Baby Steps For New Parents
Money Magazine Australia|August 2020
Baby Steps For New Parents
$300,000 and counting … that’s how much it can cost to raise a couple of kids. But if you plan ahead you can ease the financial burden.
Darren Snyder

Starting a family, or planning to start a family, can be a joyous and exciting time. But make no mistake, it can also be a challenging time and an emotional rollercoaster. To help smooth the journey it is important to get on top of your day-to-day finances early. Studies have shown that at a minimum it costs more than $300,000 for two parents to raise two children up to the age of 17. And if you plan ahead these costs won’t be as daunting in the longer term.

When couples or singles approach a financial adviser about starting a family, three common questions arise: Can we/I afford to have a baby? What benefits are we/am I entitled to? And what does our/my financial future look like?

Renee Tang, a Newcastle-based financial planner at First State Super, says there’s not a common answer to these questions as every person’s situation is unique. However, a good financial planner will not only answer these questions, but dig deeper to better understand where you want to be in the long term.

Can you afford it?

One of the first considerations when starting a family is the potential loss of household income and how to manage it. Two common scenarios that need to be addressed are: what if the primary carer loses some or all of their income and how long do the parents plan to be out of work?

James Gerrard, director and financial planner at financialadvisor.com.au, says a common scenario is a couple who are saving $2000-$3000 a month on two incomes before having a child. If one income is lost for 12 months, it’s likely those monthly savings will fall – even with government support.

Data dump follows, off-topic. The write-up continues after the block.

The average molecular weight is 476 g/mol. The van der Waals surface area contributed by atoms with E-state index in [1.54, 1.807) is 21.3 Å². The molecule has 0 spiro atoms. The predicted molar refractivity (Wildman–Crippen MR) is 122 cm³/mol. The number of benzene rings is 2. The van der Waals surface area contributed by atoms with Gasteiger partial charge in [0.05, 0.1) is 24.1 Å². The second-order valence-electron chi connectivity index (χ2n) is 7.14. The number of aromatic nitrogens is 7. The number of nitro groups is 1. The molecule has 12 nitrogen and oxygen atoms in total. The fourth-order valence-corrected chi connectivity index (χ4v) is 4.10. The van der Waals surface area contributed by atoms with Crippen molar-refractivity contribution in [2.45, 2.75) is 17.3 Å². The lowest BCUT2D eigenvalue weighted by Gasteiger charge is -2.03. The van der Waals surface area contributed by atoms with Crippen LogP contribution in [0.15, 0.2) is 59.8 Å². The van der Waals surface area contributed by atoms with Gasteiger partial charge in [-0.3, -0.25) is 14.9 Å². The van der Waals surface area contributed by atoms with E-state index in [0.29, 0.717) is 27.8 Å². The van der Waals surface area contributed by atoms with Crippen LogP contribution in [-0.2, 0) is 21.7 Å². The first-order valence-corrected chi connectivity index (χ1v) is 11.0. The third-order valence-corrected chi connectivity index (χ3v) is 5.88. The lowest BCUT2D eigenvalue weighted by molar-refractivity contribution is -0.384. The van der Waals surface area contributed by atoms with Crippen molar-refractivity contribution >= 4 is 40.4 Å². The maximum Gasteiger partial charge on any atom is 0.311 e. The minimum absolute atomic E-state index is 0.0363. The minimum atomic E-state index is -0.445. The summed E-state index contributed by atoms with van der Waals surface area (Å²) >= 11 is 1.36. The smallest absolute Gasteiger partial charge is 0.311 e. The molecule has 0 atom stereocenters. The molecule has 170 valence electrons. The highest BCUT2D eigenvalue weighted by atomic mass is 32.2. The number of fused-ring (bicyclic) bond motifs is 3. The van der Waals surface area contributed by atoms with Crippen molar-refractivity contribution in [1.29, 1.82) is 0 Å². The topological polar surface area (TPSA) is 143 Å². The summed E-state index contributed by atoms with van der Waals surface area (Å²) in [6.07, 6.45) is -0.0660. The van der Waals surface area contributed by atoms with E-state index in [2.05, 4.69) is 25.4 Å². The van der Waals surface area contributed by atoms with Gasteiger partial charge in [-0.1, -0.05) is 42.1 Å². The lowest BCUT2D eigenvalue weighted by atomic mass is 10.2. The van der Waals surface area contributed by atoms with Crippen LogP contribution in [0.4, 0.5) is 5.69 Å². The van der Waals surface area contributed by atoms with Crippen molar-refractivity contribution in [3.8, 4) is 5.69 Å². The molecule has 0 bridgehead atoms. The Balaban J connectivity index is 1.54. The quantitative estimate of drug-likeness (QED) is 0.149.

“If you’re going backward $2000 per month in cash flow, then you’ll need to save at least $24,000 before the baby arrives – otherwise you’re going to be eating into your savings to get through that [12-month] period,” says Gerrard.

The Sydney-based adviser says savings will also be important for when one partner re-enters the workforce as they’ll often be working part-time. This also means household income is down before the child arrives and now there’s the increased daily expense of looking after a little one.

Tang says parents need to consider what financial commitments they will have before and after the child is born, such as doctors’ and hospital bills, ultrasounds and other tests, birthing classes and child care; as well as mortgage or car repayments. She says it is common for couples to buy a house and have a child in tandem and they’ll need to think about what this means for their budget.

“Think whether your current accommodation is suitable or even whether your car is suitable,” says Tang. “If a child is to come along, maybe the two-seater convertible is no longer an option.”

Tania Tonkin, director and financial planner at DMCA advisory (part of the IOOF group), says that the number one thing to do if you’ve bought a house and have a child on the way is not to overstretch yourself with mortgage repayments.

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August 2020